Five Principles for Tomorrow’s Electricity Sector
Jenny Hu works as an analyst for business development at Clean Power Finance. Shayle Kann is senior vice president for research at Greentech Media. James Tong is vice president for strategy and government affairs at Clean Power Finance. Jon Wellinghoff practices law in San Francisco with Stoel Rives, LLP, and served previously as chairman of the U.S. Federal Energy Regulatory Commission.
The electricity sector faces the most dramatic transformation in its history. The entire system, from infrastructure to regulation, was designed to support predictable, unidirectional power flows from centralized generators through transmission and distribution systems to passive customers. But the emergence of distributed energy resources (DERs), combined with increased availability of granular data and communications, presents an unparalleled opportunity to enhance and in some cases reinvent one of the most important systems in our society. This potential for transformation carries enormous promise. Tomorrow's grid will be a platform interconnecting millions of devices - power plants, DERs, consumers, aggregators and more - to the ultimate benefit of all electricity consumers.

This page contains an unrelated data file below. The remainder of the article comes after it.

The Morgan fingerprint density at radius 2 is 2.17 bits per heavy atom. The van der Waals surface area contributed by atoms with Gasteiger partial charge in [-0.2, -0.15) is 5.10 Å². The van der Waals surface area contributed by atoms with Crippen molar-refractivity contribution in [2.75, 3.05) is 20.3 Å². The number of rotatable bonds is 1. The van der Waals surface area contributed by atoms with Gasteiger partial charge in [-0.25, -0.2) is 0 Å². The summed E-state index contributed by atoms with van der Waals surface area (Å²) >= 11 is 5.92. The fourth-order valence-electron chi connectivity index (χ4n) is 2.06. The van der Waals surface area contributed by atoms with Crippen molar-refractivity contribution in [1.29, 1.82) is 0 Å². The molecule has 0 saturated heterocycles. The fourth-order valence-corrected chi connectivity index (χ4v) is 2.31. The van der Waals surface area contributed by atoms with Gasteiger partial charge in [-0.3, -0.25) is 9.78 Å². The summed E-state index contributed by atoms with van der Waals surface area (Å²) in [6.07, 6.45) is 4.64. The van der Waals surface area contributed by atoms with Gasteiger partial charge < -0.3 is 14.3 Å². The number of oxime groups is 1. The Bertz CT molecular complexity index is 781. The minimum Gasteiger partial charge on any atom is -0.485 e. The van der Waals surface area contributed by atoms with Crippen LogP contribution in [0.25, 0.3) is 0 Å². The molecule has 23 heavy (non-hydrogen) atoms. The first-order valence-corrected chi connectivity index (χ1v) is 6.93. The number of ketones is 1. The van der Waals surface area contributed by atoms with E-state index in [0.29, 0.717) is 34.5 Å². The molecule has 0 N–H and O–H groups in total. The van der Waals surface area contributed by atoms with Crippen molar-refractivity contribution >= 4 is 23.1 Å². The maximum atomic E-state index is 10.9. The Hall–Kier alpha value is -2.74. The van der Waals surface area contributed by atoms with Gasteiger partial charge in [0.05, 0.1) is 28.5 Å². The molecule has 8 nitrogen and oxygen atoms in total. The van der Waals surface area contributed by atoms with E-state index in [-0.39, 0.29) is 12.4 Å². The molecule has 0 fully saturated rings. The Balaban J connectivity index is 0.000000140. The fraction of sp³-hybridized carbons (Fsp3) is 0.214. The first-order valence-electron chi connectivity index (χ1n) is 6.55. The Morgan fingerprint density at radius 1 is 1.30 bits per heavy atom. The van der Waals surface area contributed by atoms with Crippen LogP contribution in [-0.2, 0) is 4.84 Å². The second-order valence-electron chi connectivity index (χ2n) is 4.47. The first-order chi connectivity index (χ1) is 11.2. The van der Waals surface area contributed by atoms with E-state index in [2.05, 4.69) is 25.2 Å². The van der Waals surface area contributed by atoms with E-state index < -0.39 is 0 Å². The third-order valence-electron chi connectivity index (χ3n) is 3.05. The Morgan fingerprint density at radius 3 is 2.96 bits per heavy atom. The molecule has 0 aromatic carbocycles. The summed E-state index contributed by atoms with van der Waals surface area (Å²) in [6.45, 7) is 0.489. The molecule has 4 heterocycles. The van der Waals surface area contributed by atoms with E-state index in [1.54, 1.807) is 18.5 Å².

Achieving this aim will prove no small task. To match the promise of the next-generation grid, we will need updated infrastructure, regulation, business models, technologies, and markets. And all these changes must occur without sacrificing the reliability and affordability that is available to customers today.